Fully-embroidered. A very rough moon crater pattern. The black "XV" stitching is very difficult to make out, probably overlooked as an intentional symbol from the official version. A second variation has been identified here with a black border on the white delta. Ever so slightly oblong vertically. I was not sure if this was intentional, but a second copy was also oblong.

This patch was collected in a set of other 3" patches, also dissimilar from "original" A-B Emblem issues. 

I am going to tag this collection with the "apollounk2" tag. Leading candidate is Cape Kennedy Medals based on the Apollo 17 patch in this set being a CKM patch.

Project: 
Classification: 
Rating: 
0
No votes yet
Collector Value: 
0
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Apollo 9 - 3 1/4" - Cape Kennedy Medals

 

Cape Kennedy Medals 3 1/4" Apollo 9.

Size: 
3.25" / 82mm
Project: 
Classification: 
Rating: 
0
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0
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Apollo 15 - 3" - Dallas Cap & Emblem

This patch is a member of a set of Apollo patches that, while closely resemble A-B Emblem's 3" set, have several identifiable differences that set them apart. 
 

Size: 
3" / 76mm
Project: 
Classification: 
Rating: 
0
No votes yet
Collector Value: 
0
No votes yet

Apollo 9 - 3" - Dallas Cap & Emblem

This patch is a member of a set of Apollo patches that, while closely resemble A-B Emblem's 3" set, have several identifiable differences that set them apart. Simple packaging that says "Swiss Embroidered Emblem" for $0.98.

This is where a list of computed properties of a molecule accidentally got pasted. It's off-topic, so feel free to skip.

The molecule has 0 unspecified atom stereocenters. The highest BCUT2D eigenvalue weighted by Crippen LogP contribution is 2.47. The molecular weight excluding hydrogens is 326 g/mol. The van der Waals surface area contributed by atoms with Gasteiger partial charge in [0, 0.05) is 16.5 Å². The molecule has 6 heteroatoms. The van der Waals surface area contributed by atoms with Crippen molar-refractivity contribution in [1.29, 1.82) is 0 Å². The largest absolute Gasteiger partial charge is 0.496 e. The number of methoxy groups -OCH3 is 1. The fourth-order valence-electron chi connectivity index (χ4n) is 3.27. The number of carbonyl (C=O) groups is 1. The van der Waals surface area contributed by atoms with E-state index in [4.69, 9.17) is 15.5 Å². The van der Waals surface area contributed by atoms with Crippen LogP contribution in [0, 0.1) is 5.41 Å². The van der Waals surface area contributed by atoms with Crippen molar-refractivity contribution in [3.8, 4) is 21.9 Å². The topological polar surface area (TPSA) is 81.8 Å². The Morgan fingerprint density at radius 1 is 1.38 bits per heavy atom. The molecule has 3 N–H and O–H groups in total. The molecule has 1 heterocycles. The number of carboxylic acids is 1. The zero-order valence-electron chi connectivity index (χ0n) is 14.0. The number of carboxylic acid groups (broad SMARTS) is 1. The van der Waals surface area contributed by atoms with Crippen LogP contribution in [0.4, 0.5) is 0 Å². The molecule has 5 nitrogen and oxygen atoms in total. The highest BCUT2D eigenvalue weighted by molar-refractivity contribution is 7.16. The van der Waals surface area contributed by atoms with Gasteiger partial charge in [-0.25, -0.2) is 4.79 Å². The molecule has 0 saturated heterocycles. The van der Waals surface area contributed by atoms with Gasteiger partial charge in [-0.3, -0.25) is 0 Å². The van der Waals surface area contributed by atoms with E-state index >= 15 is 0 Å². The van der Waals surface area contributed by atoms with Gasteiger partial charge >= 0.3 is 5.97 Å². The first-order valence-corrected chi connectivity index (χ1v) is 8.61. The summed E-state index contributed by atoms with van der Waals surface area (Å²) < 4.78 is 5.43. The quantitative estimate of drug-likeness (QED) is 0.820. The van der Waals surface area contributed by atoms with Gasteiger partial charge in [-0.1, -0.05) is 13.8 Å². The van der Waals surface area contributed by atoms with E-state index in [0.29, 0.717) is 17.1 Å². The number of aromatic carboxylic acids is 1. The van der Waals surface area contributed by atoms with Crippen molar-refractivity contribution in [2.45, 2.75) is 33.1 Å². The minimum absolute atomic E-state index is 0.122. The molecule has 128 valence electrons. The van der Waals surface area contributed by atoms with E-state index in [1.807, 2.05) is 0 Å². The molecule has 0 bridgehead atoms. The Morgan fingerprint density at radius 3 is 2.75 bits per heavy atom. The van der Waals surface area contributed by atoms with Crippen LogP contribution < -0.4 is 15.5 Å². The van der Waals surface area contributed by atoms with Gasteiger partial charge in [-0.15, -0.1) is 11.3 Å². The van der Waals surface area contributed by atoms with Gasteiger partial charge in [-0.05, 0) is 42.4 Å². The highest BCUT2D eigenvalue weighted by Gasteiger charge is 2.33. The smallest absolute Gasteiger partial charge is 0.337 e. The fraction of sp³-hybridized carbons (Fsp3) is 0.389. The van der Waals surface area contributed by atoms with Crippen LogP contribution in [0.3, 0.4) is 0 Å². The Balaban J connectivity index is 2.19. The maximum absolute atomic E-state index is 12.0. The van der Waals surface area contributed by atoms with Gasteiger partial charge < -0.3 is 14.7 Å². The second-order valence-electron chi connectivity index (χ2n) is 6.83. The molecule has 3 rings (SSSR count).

Size: 
3" / 76mm
Project: 
Classification: 
Rating: 
0
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Collector Value: 
0
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Apollo 9 - 3" unknown maker

Cheesecloth back sets it apart from the A-B Emblem version.

Project: 
Classification: 
Rating: 
0
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0
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Apollo 9 - 3 inch, no red

Normally, the "D" in McDivitt is filled in with red and the "USA" on the rocket body is red, despite having a red border, this patch lacks the red highlights.
This patch is very similar to the regular A-B Emblem version with slightly more detail.

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Classification: 
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0
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Apollo 9 - A-B 3 inch

Common A-B Emblem souvenier version

Project: 
Classification: 
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0
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0
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Apollo 9 - Lion Brothers